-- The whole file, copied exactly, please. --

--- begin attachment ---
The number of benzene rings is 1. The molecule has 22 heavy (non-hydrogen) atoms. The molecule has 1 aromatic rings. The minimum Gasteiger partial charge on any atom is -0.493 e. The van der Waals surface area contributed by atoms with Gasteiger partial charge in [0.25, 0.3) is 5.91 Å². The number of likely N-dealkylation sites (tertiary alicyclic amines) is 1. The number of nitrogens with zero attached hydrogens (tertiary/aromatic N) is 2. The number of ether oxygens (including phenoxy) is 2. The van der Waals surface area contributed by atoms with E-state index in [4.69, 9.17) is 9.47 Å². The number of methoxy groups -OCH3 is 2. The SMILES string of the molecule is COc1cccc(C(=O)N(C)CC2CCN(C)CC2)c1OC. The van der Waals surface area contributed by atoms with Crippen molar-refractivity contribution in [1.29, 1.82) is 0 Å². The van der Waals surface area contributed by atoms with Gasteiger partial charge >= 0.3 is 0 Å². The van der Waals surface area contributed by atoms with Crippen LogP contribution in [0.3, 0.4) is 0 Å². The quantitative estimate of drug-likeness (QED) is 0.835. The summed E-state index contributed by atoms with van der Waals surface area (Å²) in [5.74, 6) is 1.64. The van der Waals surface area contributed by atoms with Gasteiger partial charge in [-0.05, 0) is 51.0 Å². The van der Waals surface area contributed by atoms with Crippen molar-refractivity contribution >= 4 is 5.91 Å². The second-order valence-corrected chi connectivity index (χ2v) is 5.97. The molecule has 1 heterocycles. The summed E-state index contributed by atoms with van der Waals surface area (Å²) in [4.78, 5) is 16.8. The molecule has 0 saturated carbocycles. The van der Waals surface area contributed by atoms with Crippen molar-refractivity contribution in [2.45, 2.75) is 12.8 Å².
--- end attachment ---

The number of benzene rings is 1. The molecule has 22 heavy (non-hydrogen) atoms. The molecule has 1 aromatic rings. The minimum Gasteiger partial charge on any atom is -0.493 e. The van der Waals surface area contributed by atoms with Gasteiger partial charge in [0.25, 0.3) is 5.91 Å². The number of likely N-dealkylation sites (tertiary alicyclic amines) is 1. The number of nitrogens with zero attached hydrogens (tertiary/aromatic N) is 2. The number of ether oxygens (including phenoxy) is 2. The van der Waals surface area contributed by atoms with E-state index in [4.69, 9.17) is 9.47 Å². The number of methoxy groups -OCH3 is 2. The SMILES string of the molecule is COc1cccc(C(=O)N(C)CC2CCN(C)CC2)c1OC. The van der Waals surface area contributed by atoms with Crippen molar-refractivity contribution in [1.29, 1.82) is 0 Å². The van der Waals surface area contributed by atoms with Gasteiger partial charge >= 0.3 is 0 Å². The van der Waals surface area contributed by atoms with Crippen LogP contribution in [0.3, 0.4) is 0 Å². The quantitative estimate of drug-likeness (QED) is 0.835. The summed E-state index contributed by atoms with van der Waals surface area (Å²) in [5.74, 6) is 1.64. The van der Waals surface area contributed by atoms with Gasteiger partial charge in [-0.05, 0) is 51.0 Å². The van der Waals surface area contributed by atoms with Crippen molar-refractivity contribution >= 4 is 5.91 Å². The second-order valence-corrected chi connectivity index (χ2v) is 5.97. The molecule has 1 heterocycles. The summed E-state index contributed by atoms with van der Waals surface area (Å²) in [4.78, 5) is 16.8. The molecule has 0 saturated carbocycles. The van der Waals surface area contributed by atoms with Crippen molar-refractivity contribution in [2.45, 2.75) is 12.8 Å².